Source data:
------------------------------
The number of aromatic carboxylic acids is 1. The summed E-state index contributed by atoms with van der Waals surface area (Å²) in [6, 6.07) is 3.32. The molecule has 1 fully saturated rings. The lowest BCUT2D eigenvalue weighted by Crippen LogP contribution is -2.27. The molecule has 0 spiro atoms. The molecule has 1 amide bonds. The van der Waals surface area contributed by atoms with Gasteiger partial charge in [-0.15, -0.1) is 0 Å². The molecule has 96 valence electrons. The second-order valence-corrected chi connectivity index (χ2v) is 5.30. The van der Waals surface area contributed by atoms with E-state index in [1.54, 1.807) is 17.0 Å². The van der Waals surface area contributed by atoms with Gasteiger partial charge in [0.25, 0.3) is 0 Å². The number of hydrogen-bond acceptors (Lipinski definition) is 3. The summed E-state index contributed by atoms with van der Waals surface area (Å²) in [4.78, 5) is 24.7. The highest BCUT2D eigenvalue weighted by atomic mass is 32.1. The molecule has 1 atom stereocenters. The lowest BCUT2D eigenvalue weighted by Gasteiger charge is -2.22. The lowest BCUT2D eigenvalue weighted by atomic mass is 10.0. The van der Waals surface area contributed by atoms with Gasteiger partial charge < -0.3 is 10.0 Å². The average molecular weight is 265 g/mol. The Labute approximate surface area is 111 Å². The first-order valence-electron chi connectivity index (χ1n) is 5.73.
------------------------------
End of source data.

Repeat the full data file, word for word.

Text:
The number of aromatic carboxylic acids is 1. The summed E-state index contributed by atoms with van der Waals surface area (Å²) in [6, 6.07) is 3.32. The molecule has 1 fully saturated rings. The lowest BCUT2D eigenvalue weighted by Crippen LogP contribution is -2.27. The molecule has 0 spiro atoms. The molecule has 1 amide bonds. The van der Waals surface area contributed by atoms with Gasteiger partial charge in [-0.15, -0.1) is 0 Å². The molecule has 96 valence electrons. The second-order valence-corrected chi connectivity index (χ2v) is 5.30. The van der Waals surface area contributed by atoms with E-state index in [1.54, 1.807) is 17.0 Å². The van der Waals surface area contributed by atoms with Gasteiger partial charge in [0.25, 0.3) is 0 Å². The number of hydrogen-bond acceptors (Lipinski definition) is 3. The summed E-state index contributed by atoms with van der Waals surface area (Å²) in [4.78, 5) is 24.7. The highest BCUT2D eigenvalue weighted by atomic mass is 32.1. The molecule has 1 atom stereocenters. The lowest BCUT2D eigenvalue weighted by Gasteiger charge is -2.22. The lowest BCUT2D eigenvalue weighted by atomic mass is 10.0. The van der Waals surface area contributed by atoms with Gasteiger partial charge < -0.3 is 10.0 Å². The average molecular weight is 265 g/mol. The Labute approximate surface area is 111 Å². The first-order valence-electron chi connectivity index (χ1n) is 5.73.